|Basic InformationMore InformationLatest NewsQuestions and AnswersLinksBook Reviews|100 Things Guys Need to Know3 NBS of Julian DrewA Guide to Asperger SyndromeA Tribe ApartA User Guide to the GF/CF Diet for Autism, Asperger Syndrome and AD/HDA Walk in the Rain With a BrainAdolescence and Body ImageAdolescent DepressionAfterAggression and Antisocial Behavior in Children and AdolescentsAll Alone in the UniverseAmelia RulesAmericaAnother PlanetAntisocial Behavior in Children and AdolescentsArtemis FowlAssessment and Treatment of Childhood Problems, Second EditionAutistic Spectrum DisordersBad GirlBetween Two WorldsBeyond AppearanceBeyond Diversity DayBig Mouth & Ugly GirlBill HensonBipolar DisordersBody Image, Eating Disorders, and ObesityBody Image, Eating Disorders, and Obesity in YouthBoyBoysBrandedBreaking PointBreathing UnderwaterBringing Up ParentsBullying and TeasingCan't Eat, Won't EatCatalystChild and Adolescent Psychological DisordersChildren Changed by TraumaChildren with Emerald EyesChildren’s Dreaming and the Development of Consciousness City of OneConcise Guide to Child and Adolescent PsychiatryConquering the Beast WithinContentious IssuesCrackedCutDancing in My NuddypantsDemystifying the Autistic ExperienceDescartes' BabyDilemmas of DesireDirtyDoing ItDoing SchoolDying to Be ThinEating an ArtichokeEducating Children With AutismElijah's CupEllison the ElephantEmerald City BluesEmotional and Behavioral Problems of Young ChildrenEvery Girl Tells a StoryFast GirlsFeather BoyFiregirlForever YoungFreaks, Geeks and Asperger SyndromeFreewillGeography ClubGeorgia Under WaterGirl in the MirrorGirlfightingGirlsourceGirlWiseGLBTQGood GirlsGoodbye RuneGranny Torrelli Makes SoupGrowing Up GirlHandbook for BoysHealing ADDHeartbeatHelping Children Cope With Disasters and TerrorismHelping Parents, Youth, and Teachers Understand Medications for Behavioral and Emotional ProblemsHollow KidsHow Children Learn the Meanings of WordsHow to Keep Your Teenager Out of Trouble and What to Do If You Can'tHug MeIntrusive ParentingIt's Me!It's Perfectly NormalJake RileyJoey Pigza Swallowed the KeyJuvenile-Onset SchizophreniaKeeping the MoonKilling MonstersKim: Empty InsideKnocked Out by My Nunga-NungasLaura Numeroff's 10-Step Guide to Living with Your MonsterLearning About School ViolenceLeo the Lightning BugLet Kids Be KidsLiberation's ChildrenLife As We Know ItLisa, Bright and DarkLittle ChicagoLord of the FliesLoserLove and SexLove That DogManicMastering Anger and AggressionMind FieldsMiss American PieMom, Dad, I'm Gay.MonsterMore Than a LabelMyths of ChildhoodNew Hope for Children and Teens with Bipolar DisorderNo Two AlikeNot Much Just Chillin'Odd Girl OutOdd Girl Speaks OutOn the Frontier of AdulthoodOne Hot SecondOne in ThirteenOphelia SpeaksOphelia's MomOur Journey Through High Functioning Autism and Asperger SyndromeOut of the DustOvercoming School AnxietyParenting and the Child's WorldParenting Your Out-Of-Control TeenagerPediatric PsychopharmacologyPeriod PiecesPhobic and Anxiety Disorders in Children and AdolescentsPINSPraising Boys WellPraising Girls WellPretty in PunkPrincess in the SpotlightProblem Child or Quirky Kid?Psychotherapy As PraxisPsychotherapy for Children and AdolescentsRaising a Self-StarterRaising BlazeRaising Resilient ChildrenReclaiming Our ChildrenRedressing the EmperorReducing Adolescent RiskRethinking ADHDReweaving the Autistic TapestryRineke DijkstraRitalin is Not the Answer Action GuideRunning on RitalinSay YesSexual Teens, Sexual MediaSexuality in AdolescenceShooterShort PeopleShould I Medicate My Child?Skin GameSmackSmashedStaying Connected to Your TeenagerStick FigureStoner & SpazStop Arguing with Your KidsStraight Talk about Your Child's Mental HealthStrong, Smart, & BoldStudent DepressionSurvival Strategies for Parenting Children with Bipolar DisorderSurviving OpheliaTaking Charge of ADHD, Revised EditionTaming the Troublesome ChildTargeting AutismTeaching Problems and the Problems of TeachingTeen Angst? NaaahThat SummerThe American Psychiatric Publishing Textbook Of Child And Adolescent PsychiatryThe Arctic IncidentThe Bipolar ChildThe Buffalo TreeThe Bully, the Bullied, and the BystanderThe Carnivorous CarnivalThe Depressed ChildThe Developing MindThe Dragons of AutismThe Dream BearerThe Dulcimer Boy The Einstein SyndromeThe EpidemicThe Eternity CubeThe Explosive ChildThe Field of the DogsThe First IdeaThe Identity TrapThe Inside Story on Teen GirlsThe Little TernThe Mean Girl MotiveThe Men They Will BecomeThe Myth of LazinessThe New Gay TeenagerThe Notebook GirlsThe Nurture AssumptionThe Opposite of InvisibleThe Order of the Poison OakThe Other ParentThe Present Moment in Psychotherapy and Everyday LifeThe Real Truth About Teens and SexThe Rise and Fall of the American TeenagerThe Secret Lives of GirlsThe Sex Lives of TeenagersThe Shared HeartThe Spider and the BeeThe StepsThe Thought that CountsThe Unhappy ChildThe Vile VillageThe Whole ChildThen Again, Maybe I Won'tTherapy with ChildrenThings I Have to Tell YouTouching Spirit BearTrauma in the Lives of ChildrenTreacherous LoveTrue BelieverTwistedUnhappy TeenagersWay to Be!We're Not MonstersWhat about the KidsWhat Would Joey Do?What's Happening to My Body? Book for BoysWhat's Happening to My Body? Book for GirlsWhen Nothing Matters AnymoreWhen Sex Goes to SchoolWhen Your Child Has an Eating DisorderWhere The Kissing Never StopsWhose America?Why Are You So Sad?WinnicottWorried All the TimeYes, Your Teen Is Crazy!You Hear MeYoung People and Mental HealthYour Child, Bully or Victim?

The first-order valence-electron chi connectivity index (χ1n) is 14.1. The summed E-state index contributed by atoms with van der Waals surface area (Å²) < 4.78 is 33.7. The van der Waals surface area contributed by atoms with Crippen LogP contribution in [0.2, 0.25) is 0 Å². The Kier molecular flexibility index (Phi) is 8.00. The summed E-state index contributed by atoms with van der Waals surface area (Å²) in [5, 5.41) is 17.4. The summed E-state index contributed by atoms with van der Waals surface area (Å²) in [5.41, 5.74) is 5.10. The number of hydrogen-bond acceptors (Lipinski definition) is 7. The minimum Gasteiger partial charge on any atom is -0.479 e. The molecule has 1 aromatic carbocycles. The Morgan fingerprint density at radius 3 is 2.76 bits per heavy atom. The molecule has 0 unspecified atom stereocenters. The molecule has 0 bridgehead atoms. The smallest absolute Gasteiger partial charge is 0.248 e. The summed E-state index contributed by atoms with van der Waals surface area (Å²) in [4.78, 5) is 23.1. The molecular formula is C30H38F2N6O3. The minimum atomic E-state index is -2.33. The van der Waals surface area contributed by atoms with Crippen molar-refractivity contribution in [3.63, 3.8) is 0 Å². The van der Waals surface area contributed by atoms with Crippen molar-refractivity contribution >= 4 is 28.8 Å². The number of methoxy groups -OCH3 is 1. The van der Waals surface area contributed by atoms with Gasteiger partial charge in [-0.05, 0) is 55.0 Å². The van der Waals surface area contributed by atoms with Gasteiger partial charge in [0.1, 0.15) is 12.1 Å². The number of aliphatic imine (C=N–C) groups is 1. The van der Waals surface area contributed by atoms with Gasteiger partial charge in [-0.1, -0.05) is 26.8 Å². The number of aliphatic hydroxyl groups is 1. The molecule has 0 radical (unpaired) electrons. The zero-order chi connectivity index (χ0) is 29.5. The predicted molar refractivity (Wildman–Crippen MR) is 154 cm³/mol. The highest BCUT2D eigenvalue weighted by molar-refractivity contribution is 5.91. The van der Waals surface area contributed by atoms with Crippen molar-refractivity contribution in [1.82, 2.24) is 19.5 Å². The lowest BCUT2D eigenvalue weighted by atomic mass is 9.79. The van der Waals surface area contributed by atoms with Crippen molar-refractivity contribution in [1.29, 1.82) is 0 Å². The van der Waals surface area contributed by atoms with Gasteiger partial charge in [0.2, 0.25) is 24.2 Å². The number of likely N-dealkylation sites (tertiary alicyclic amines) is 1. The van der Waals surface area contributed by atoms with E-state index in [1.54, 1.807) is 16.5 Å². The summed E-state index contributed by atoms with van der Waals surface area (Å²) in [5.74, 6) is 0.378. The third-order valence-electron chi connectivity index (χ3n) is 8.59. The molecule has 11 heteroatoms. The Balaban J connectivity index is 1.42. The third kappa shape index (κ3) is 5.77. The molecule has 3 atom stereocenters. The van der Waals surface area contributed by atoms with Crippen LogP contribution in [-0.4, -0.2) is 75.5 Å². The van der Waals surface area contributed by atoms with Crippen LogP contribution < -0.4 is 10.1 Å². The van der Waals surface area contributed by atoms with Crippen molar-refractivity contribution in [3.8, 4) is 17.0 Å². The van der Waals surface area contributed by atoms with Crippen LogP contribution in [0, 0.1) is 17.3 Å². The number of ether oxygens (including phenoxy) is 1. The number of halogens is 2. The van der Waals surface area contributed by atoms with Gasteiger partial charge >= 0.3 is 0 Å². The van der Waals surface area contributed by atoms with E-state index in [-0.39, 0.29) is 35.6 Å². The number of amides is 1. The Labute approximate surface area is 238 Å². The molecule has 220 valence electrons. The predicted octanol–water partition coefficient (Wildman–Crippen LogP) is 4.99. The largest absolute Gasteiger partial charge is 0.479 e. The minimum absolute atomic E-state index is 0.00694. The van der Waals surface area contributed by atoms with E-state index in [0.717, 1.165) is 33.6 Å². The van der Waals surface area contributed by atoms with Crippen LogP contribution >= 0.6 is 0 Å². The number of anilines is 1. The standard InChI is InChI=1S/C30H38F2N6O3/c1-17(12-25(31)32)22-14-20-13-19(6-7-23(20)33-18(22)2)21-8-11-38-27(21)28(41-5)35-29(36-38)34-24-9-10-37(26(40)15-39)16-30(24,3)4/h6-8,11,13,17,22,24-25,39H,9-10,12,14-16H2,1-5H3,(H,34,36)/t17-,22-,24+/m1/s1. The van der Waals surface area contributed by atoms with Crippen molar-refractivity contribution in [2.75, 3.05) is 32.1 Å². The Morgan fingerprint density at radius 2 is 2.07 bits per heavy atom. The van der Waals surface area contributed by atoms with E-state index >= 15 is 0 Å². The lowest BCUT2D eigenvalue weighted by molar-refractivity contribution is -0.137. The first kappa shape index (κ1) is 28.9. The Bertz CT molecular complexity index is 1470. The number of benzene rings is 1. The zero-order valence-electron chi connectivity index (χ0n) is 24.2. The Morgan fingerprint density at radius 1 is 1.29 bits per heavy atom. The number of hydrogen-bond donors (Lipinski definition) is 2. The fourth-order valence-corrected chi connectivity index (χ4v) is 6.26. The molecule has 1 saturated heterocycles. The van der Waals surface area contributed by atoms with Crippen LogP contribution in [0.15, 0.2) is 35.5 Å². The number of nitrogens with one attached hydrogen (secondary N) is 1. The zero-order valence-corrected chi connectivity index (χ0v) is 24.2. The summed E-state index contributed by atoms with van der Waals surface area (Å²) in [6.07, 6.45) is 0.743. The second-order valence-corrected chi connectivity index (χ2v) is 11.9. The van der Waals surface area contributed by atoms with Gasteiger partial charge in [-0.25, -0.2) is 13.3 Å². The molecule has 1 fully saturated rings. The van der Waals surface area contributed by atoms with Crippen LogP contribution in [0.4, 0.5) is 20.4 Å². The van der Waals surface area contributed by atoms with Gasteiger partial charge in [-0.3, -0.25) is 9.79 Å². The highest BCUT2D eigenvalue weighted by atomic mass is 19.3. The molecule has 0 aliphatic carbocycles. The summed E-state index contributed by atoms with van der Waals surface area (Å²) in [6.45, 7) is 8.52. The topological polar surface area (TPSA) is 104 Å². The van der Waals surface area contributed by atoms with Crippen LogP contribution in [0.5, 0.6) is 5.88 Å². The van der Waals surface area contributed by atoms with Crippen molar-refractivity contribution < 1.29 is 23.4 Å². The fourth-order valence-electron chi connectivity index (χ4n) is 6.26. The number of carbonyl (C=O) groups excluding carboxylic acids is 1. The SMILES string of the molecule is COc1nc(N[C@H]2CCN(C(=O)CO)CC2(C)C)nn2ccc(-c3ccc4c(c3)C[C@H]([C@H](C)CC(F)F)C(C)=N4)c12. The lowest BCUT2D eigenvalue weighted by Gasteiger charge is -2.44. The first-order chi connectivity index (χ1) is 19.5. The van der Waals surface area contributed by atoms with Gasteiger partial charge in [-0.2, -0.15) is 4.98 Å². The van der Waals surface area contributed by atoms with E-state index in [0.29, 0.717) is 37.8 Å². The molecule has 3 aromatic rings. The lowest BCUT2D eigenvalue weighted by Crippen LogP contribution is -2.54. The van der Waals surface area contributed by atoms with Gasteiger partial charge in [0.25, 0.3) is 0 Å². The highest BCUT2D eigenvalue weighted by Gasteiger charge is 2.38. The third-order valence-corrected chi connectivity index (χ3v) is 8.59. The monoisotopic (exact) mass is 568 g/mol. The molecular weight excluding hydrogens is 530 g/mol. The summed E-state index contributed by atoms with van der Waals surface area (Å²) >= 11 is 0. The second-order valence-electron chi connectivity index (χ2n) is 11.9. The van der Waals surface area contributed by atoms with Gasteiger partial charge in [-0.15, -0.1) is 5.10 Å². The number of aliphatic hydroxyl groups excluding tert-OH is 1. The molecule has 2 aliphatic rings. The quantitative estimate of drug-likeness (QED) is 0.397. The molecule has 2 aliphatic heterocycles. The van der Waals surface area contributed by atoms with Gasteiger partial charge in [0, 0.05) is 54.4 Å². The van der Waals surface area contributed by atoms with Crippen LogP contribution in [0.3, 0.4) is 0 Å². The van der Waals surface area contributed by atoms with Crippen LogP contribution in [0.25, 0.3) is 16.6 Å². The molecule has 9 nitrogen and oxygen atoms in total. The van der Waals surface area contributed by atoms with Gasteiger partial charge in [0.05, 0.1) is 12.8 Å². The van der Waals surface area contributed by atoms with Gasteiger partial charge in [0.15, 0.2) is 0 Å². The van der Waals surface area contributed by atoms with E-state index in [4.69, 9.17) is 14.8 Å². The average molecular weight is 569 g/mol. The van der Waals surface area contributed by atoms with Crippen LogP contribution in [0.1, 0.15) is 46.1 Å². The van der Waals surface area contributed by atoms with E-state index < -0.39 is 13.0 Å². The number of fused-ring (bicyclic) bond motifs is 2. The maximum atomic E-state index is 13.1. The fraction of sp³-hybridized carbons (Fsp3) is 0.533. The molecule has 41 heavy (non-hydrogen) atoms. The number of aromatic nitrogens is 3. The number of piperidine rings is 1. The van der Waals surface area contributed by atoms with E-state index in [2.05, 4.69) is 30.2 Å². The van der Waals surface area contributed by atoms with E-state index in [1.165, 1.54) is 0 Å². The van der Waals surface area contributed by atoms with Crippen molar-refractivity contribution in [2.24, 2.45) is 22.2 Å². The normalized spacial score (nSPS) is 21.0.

by Karen Hesse